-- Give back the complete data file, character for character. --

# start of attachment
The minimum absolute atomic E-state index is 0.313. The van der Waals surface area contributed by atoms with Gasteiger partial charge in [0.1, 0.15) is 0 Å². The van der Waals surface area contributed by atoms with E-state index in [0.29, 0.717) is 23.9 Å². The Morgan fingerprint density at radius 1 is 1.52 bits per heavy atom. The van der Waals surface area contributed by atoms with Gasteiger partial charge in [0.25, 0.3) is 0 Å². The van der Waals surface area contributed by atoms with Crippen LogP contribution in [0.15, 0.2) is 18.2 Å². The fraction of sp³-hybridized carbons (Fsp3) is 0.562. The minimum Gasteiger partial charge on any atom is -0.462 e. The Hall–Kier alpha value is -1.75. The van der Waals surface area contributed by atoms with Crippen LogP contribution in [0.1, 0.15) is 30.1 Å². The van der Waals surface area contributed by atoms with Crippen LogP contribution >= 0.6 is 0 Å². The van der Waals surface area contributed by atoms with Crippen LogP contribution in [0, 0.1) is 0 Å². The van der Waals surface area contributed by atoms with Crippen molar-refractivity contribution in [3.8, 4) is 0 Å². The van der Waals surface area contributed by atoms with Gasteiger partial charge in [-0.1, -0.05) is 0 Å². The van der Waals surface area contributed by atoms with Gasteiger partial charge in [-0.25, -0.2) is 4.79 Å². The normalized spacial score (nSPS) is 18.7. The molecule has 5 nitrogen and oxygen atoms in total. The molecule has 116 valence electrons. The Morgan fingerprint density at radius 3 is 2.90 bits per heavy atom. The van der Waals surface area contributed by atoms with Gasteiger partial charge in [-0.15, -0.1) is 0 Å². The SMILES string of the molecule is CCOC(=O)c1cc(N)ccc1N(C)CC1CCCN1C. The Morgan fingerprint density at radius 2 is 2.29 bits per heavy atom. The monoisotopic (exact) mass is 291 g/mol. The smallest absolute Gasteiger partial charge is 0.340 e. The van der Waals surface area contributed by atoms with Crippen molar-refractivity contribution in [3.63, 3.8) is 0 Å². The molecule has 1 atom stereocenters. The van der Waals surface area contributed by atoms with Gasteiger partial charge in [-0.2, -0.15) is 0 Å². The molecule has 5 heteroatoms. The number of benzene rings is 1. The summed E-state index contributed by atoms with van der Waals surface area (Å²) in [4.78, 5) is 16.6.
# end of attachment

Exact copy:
The minimum absolute atomic E-state index is 0.313. The van der Waals surface area contributed by atoms with Gasteiger partial charge in [0.1, 0.15) is 0 Å². The van der Waals surface area contributed by atoms with E-state index in [0.29, 0.717) is 23.9 Å². The Morgan fingerprint density at radius 1 is 1.52 bits per heavy atom. The van der Waals surface area contributed by atoms with Gasteiger partial charge in [0.25, 0.3) is 0 Å². The van der Waals surface area contributed by atoms with Crippen LogP contribution in [0.15, 0.2) is 18.2 Å². The fraction of sp³-hybridized carbons (Fsp3) is 0.562. The minimum Gasteiger partial charge on any atom is -0.462 e. The Hall–Kier alpha value is -1.75. The van der Waals surface area contributed by atoms with Crippen LogP contribution in [0.1, 0.15) is 30.1 Å². The van der Waals surface area contributed by atoms with Crippen LogP contribution >= 0.6 is 0 Å². The van der Waals surface area contributed by atoms with Crippen LogP contribution in [0, 0.1) is 0 Å². The van der Waals surface area contributed by atoms with Crippen molar-refractivity contribution in [3.8, 4) is 0 Å². The van der Waals surface area contributed by atoms with Gasteiger partial charge in [-0.1, -0.05) is 0 Å². The van der Waals surface area contributed by atoms with Gasteiger partial charge in [-0.25, -0.2) is 4.79 Å². The normalized spacial score (nSPS) is 18.7. The molecule has 5 nitrogen and oxygen atoms in total. The molecule has 116 valence electrons. The Morgan fingerprint density at radius 3 is 2.90 bits per heavy atom. The van der Waals surface area contributed by atoms with Gasteiger partial charge in [-0.15, -0.1) is 0 Å². The SMILES string of the molecule is CCOC(=O)c1cc(N)ccc1N(C)CC1CCCN1C. The Morgan fingerprint density at radius 2 is 2.29 bits per heavy atom. The monoisotopic (exact) mass is 291 g/mol. The smallest absolute Gasteiger partial charge is 0.340 e. The van der Waals surface area contributed by atoms with Crippen molar-refractivity contribution in [3.63, 3.8) is 0 Å². The molecule has 1 atom stereocenters. The van der Waals surface area contributed by atoms with Gasteiger partial charge in [-0.2, -0.15) is 0 Å². The molecule has 5 heteroatoms. The number of benzene rings is 1. The summed E-state index contributed by atoms with van der Waals surface area (Å²) in [4.78, 5) is 16.6.